Chalaby, Jean K. (Ed.). Transnational Television Worldwide: Toward a New Media Order. London: I.B. Tauris, 2005. 264 pages. Paperback. ISBN 1-85043-548-0. $24.95.
Reviewed by Ralph D. Berenger
When legendary American broadcast news pioneer Edward R. Murrow first saw a demonstration of television in the 1940’s as an extension of radio, he commented, “this instrument can teach.” Later, when the technology overtook programmers’ ability to experiment with content, a former member of the Federal Communications Committee uttered the oft-repeated line in the 1960’s that television entertainment was “a vast wasteland.” While both have kernels of truth in their assessment of television, both have served to provide parameters for transnational broadcasters. Is transnational media primarily a teaching tool or is it an entertainment desert? Those questions and more are pondered in Jean Chalaby’s Transnational Television Worldwide, one of the first serious efforts to assess the worldwide phenomenon of cross-border television.
From its inception until the advent of satellites, television was an earthbound, nation-specific medium, and that aspect is covered in this book since many terrestrial systems broadcast across borders. Not until the late 1970’s, barely a generation ago, were broadcasters able to extend their reach globally by satellite, and the effects are both ongoing and dramatic.
Chalaby points out the dizzying variety of broadcast media systems on four continents in his anthology of 10 meaty chapters by himself and 13 contributors, who provide a different way of thinking about international broadcasting to reach dispersed audiences around the world.
His compendium includes assessments of television in the Middle East (written by Naomi Sakr, a board member of TBS, whose Satellite Realms (2001) continues to be the seminal work in the field See TBS 9), Turkish Cyprus (by Kevin Robbins and Asu Aksoy, who examine the “experience” of Turkish migrants’ “knowledge” of their “identity); Africa (by Graham Mytton, Ruth Teer-Tomaselli and Andre-Jean Tudesq, who tackle the seemingly impossible task of assessing systems that broadcast in European, Arabic and African tongues across the vastness of the great continent); South Asia (by David Page and William Crawley, who assess the uses of television across the Pakistan-India divide for both culture, development and, yes, propaganda); India (by Daya Thussu, who ponders the globalization/localization issue and finds the lines between the two have blurred in many cases to become glocalized); China (by Joseph Man Chan, who writes about the complexities of a country going through a media evolution, but also includes considerable material on the media frenzy taking place in Taiwan, which has banned some mainland TV channels until PRC policies are as liberalized as Teipei’s); Latin America (by John Sinclair who suggests cultural imperialism might be reversing given the breadth of Spanish being spoken around the world), and Europe, addressed by the editor, who writes about the continuing “deterritorialization” that’s taking place. The concluding chapter, by Joseph Staubhaar and Luiz Guilherme Duarte, suggests that local and not global television programming is what viewers worldwide tend to tune in.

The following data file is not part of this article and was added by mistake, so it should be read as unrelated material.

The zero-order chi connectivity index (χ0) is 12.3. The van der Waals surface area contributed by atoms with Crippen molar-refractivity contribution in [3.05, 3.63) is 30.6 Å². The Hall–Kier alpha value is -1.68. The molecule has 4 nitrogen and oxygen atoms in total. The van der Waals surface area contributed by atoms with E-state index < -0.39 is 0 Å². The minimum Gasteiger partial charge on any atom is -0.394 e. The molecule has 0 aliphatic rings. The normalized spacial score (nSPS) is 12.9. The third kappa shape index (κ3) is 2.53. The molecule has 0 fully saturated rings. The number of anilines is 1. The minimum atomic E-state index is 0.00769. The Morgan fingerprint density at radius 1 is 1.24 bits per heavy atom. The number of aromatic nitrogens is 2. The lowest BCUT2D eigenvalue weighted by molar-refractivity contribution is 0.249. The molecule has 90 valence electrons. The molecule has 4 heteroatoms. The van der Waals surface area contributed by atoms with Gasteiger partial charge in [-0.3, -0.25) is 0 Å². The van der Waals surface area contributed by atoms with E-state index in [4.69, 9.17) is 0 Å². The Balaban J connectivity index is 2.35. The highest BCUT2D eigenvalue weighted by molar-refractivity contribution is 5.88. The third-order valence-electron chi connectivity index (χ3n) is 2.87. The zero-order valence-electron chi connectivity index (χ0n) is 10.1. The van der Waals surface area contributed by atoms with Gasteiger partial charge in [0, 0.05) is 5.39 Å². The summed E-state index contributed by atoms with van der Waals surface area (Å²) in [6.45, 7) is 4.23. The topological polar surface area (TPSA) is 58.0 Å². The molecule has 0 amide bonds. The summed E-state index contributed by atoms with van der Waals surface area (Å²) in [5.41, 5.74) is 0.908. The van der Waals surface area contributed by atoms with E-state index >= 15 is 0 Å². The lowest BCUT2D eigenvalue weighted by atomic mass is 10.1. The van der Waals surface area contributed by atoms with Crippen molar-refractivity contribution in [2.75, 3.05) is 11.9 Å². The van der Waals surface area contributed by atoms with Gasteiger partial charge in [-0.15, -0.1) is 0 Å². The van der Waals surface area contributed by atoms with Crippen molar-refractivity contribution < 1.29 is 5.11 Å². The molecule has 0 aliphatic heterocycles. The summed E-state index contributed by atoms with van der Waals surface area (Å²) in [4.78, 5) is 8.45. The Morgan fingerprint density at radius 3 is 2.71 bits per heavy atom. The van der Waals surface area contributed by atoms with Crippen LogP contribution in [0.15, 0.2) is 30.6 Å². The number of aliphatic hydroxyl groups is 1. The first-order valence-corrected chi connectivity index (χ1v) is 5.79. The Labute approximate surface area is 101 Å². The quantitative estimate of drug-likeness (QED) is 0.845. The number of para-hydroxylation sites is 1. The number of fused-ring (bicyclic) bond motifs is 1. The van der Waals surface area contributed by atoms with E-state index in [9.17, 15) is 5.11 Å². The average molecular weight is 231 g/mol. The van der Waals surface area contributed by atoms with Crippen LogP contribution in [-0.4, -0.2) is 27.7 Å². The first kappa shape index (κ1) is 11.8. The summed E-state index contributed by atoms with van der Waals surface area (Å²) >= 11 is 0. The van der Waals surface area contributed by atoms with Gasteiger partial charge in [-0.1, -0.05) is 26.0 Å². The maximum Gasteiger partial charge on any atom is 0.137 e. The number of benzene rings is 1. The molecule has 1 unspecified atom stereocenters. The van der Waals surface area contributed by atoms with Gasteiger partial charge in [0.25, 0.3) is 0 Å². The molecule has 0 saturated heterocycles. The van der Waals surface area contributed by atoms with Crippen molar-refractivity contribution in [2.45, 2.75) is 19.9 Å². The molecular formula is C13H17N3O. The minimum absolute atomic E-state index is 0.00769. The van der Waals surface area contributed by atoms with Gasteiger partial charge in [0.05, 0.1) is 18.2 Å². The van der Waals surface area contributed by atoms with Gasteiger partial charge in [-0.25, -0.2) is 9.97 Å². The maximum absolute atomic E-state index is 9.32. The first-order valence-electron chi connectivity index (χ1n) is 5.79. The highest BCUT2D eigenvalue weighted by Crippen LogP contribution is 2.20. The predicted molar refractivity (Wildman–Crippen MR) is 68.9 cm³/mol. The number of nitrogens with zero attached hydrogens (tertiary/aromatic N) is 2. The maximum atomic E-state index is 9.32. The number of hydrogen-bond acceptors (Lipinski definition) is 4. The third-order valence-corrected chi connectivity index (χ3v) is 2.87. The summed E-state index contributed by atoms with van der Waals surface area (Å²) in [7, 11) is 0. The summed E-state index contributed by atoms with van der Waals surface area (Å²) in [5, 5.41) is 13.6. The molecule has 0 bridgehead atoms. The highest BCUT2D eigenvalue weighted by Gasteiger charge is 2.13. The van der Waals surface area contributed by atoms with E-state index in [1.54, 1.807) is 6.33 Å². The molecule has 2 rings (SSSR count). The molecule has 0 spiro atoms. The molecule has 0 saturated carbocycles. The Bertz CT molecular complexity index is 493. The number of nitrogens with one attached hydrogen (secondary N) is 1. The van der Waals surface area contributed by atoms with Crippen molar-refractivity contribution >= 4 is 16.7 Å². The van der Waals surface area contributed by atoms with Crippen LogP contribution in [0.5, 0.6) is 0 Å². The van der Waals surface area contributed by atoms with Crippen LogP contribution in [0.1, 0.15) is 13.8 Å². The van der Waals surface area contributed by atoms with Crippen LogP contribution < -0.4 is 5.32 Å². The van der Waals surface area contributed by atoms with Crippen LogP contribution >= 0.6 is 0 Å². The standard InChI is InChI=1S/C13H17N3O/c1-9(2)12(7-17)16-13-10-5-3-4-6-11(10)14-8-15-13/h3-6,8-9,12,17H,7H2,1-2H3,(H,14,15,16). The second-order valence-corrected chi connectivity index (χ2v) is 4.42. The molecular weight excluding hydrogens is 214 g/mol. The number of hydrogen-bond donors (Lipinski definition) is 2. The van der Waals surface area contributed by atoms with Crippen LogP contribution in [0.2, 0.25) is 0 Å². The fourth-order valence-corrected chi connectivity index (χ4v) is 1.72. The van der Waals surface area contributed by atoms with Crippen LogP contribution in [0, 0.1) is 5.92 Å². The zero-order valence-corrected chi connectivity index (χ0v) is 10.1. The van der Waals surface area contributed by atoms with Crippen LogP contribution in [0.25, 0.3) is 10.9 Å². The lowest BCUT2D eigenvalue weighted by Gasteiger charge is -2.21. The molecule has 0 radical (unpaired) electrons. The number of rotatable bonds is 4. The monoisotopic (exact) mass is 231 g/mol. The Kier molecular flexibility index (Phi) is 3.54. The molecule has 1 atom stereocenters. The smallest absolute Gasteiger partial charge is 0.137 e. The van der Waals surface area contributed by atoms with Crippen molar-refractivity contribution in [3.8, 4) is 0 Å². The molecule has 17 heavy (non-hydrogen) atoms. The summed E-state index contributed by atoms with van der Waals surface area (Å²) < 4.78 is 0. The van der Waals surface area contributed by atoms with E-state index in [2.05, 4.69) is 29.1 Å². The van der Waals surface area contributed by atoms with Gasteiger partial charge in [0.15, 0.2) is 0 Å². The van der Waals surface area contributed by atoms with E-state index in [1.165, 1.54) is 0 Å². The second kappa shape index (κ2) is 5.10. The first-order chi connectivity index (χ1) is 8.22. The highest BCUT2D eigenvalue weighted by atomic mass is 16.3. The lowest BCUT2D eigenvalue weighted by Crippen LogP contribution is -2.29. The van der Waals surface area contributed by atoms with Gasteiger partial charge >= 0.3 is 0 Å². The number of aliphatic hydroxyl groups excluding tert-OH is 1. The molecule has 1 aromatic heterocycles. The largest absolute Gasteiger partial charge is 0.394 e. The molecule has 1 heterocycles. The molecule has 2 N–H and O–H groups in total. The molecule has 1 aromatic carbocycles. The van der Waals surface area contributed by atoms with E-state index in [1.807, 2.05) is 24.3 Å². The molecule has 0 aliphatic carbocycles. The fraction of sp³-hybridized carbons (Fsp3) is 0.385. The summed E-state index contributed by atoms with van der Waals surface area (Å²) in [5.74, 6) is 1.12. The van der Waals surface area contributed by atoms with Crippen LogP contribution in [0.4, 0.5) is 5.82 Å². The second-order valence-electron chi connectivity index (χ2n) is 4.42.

The lesson of the latter chapter is clear – and reinforced by other authors, many of whom are questioning the increasingly downgraded notion of cultural imperialism from “core” countries – that the more “localized” or “regionalized” a broadcaster makes the product, the more viewers’ are receptive to it. Implications, not stressed in the book, are profound for emerging media market economies and advertising-based broadcasters.
Though Chalaby’s collection is recommended reading for international broadcasting classes as a reader, it suffers from the malady afflicting many of the same types of investigations of transnational broadcasting. It delivers only a glancing reference to international laws, regulations and political cultures that impact international broadcasting at all levels. While satellites bounce programming from space to disparate audiences around the globe, those programs are still created on terra firma, and subject to the laws of the countries in which they are created. Another area that would have been fruitful to study in this volume of transnational broadcasting systems is the entire area of advertising; its impact on programming, audiences and regional economies.
But these are minor deficiencies when stacked against the worthiness of this volume for students of international satellite communication systems.
Chalaby is senior lecturer in sociology at City University in London.